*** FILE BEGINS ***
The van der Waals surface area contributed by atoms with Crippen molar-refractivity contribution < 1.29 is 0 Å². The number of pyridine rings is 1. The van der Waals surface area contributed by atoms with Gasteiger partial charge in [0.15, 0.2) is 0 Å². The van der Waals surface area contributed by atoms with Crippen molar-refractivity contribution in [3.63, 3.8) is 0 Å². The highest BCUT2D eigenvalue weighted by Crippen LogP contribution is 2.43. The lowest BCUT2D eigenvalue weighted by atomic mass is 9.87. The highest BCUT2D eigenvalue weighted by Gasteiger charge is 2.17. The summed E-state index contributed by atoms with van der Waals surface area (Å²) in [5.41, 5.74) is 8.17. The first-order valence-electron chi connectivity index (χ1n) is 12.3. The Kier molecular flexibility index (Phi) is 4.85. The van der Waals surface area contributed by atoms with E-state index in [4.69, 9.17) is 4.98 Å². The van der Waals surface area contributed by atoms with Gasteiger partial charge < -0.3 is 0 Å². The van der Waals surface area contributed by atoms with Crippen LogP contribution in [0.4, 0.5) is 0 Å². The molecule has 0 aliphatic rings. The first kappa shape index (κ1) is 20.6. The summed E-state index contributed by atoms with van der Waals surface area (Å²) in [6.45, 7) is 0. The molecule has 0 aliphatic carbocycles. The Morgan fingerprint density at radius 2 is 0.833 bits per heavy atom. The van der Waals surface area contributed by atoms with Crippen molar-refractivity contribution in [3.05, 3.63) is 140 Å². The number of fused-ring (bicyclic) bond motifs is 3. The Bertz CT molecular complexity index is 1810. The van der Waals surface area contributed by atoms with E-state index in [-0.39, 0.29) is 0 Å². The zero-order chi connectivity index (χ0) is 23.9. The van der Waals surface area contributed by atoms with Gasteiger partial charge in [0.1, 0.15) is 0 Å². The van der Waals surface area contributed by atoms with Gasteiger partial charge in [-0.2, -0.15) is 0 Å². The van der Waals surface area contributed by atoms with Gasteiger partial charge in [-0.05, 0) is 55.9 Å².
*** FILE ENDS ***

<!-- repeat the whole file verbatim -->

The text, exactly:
The van der Waals surface area contributed by atoms with Crippen molar-refractivity contribution < 1.29 is 0 Å². The number of pyridine rings is 1. The van der Waals surface area contributed by atoms with Gasteiger partial charge in [0.15, 0.2) is 0 Å². The van der Waals surface area contributed by atoms with Crippen molar-refractivity contribution in [3.63, 3.8) is 0 Å². The highest BCUT2D eigenvalue weighted by Crippen LogP contribution is 2.43. The lowest BCUT2D eigenvalue weighted by atomic mass is 9.87. The highest BCUT2D eigenvalue weighted by Gasteiger charge is 2.17. The summed E-state index contributed by atoms with van der Waals surface area (Å²) in [5.41, 5.74) is 8.17. The first-order valence-electron chi connectivity index (χ1n) is 12.3. The Kier molecular flexibility index (Phi) is 4.85. The van der Waals surface area contributed by atoms with E-state index in [4.69, 9.17) is 4.98 Å². The van der Waals surface area contributed by atoms with Gasteiger partial charge < -0.3 is 0 Å². The van der Waals surface area contributed by atoms with Crippen LogP contribution in [0.4, 0.5) is 0 Å². The molecule has 0 aliphatic rings. The first kappa shape index (κ1) is 20.6. The summed E-state index contributed by atoms with van der Waals surface area (Å²) in [6.45, 7) is 0. The molecule has 0 aliphatic carbocycles. The Morgan fingerprint density at radius 2 is 0.833 bits per heavy atom. The van der Waals surface area contributed by atoms with Crippen molar-refractivity contribution in [3.05, 3.63) is 140 Å². The number of fused-ring (bicyclic) bond motifs is 3. The Bertz CT molecular complexity index is 1810. The van der Waals surface area contributed by atoms with E-state index in [-0.39, 0.29) is 0 Å². The zero-order chi connectivity index (χ0) is 23.9. The van der Waals surface area contributed by atoms with Gasteiger partial charge in [0.1, 0.15) is 0 Å². The van der Waals surface area contributed by atoms with Gasteiger partial charge in [-0.2, -0.15) is 0 Å². The van der Waals surface area contributed by atoms with Gasteiger partial charge in [-0.05, 0) is 55.9 Å².